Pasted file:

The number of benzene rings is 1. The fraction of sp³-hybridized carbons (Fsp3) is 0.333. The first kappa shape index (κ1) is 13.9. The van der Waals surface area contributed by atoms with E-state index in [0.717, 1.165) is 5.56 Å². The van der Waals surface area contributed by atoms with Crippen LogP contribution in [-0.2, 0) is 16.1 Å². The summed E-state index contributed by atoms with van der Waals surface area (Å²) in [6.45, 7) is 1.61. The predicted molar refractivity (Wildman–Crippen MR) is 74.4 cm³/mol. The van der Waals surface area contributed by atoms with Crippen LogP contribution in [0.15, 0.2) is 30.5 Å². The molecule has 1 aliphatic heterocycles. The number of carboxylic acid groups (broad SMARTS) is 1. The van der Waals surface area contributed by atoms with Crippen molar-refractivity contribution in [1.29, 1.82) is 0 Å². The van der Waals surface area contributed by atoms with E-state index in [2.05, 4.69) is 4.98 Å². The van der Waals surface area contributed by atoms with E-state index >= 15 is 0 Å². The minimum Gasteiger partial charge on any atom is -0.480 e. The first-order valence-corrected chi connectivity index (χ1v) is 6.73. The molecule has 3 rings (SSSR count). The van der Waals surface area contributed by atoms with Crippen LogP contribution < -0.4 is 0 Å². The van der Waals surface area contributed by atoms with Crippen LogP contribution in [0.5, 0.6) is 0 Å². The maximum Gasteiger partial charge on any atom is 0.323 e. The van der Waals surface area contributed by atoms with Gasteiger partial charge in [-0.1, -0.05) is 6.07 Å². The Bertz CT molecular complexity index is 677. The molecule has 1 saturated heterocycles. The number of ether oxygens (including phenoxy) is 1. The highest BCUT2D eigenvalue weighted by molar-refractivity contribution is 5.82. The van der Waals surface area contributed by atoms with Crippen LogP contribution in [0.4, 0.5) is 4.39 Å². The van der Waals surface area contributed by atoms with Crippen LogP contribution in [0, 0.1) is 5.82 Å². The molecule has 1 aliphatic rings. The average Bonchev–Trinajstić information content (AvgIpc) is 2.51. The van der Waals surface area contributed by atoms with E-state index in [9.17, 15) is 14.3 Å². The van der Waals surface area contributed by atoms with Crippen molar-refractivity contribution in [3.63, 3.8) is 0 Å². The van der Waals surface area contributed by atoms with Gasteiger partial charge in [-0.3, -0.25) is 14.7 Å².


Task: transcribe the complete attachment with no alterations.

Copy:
The number of benzene rings is 1. The fraction of sp³-hybridized carbons (Fsp3) is 0.333. The first kappa shape index (κ1) is 13.9. The van der Waals surface area contributed by atoms with E-state index in [0.717, 1.165) is 5.56 Å². The van der Waals surface area contributed by atoms with Crippen LogP contribution in [-0.2, 0) is 16.1 Å². The summed E-state index contributed by atoms with van der Waals surface area (Å²) in [6.45, 7) is 1.61. The predicted molar refractivity (Wildman–Crippen MR) is 74.4 cm³/mol. The van der Waals surface area contributed by atoms with Crippen LogP contribution in [0.15, 0.2) is 30.5 Å². The molecule has 1 aliphatic heterocycles. The number of carboxylic acid groups (broad SMARTS) is 1. The van der Waals surface area contributed by atoms with Crippen molar-refractivity contribution in [1.29, 1.82) is 0 Å². The van der Waals surface area contributed by atoms with E-state index in [2.05, 4.69) is 4.98 Å². The van der Waals surface area contributed by atoms with E-state index >= 15 is 0 Å². The minimum Gasteiger partial charge on any atom is -0.480 e. The first-order valence-corrected chi connectivity index (χ1v) is 6.73. The molecule has 3 rings (SSSR count). The van der Waals surface area contributed by atoms with Crippen LogP contribution < -0.4 is 0 Å². The van der Waals surface area contributed by atoms with Crippen LogP contribution in [0.5, 0.6) is 0 Å². The maximum Gasteiger partial charge on any atom is 0.323 e. The van der Waals surface area contributed by atoms with Gasteiger partial charge in [-0.1, -0.05) is 6.07 Å². The Bertz CT molecular complexity index is 677. The molecule has 1 saturated heterocycles. The number of ether oxygens (including phenoxy) is 1. The highest BCUT2D eigenvalue weighted by molar-refractivity contribution is 5.82. The van der Waals surface area contributed by atoms with Crippen LogP contribution in [0.4, 0.5) is 4.39 Å². The van der Waals surface area contributed by atoms with Crippen LogP contribution in [0, 0.1) is 5.82 Å². The molecule has 1 aliphatic rings. The average Bonchev–Trinajstić information content (AvgIpc) is 2.51. The van der Waals surface area contributed by atoms with E-state index in [9.17, 15) is 14.3 Å². The van der Waals surface area contributed by atoms with Crippen molar-refractivity contribution in [3.63, 3.8) is 0 Å². The van der Waals surface area contributed by atoms with Gasteiger partial charge in [-0.3, -0.25) is 14.7 Å².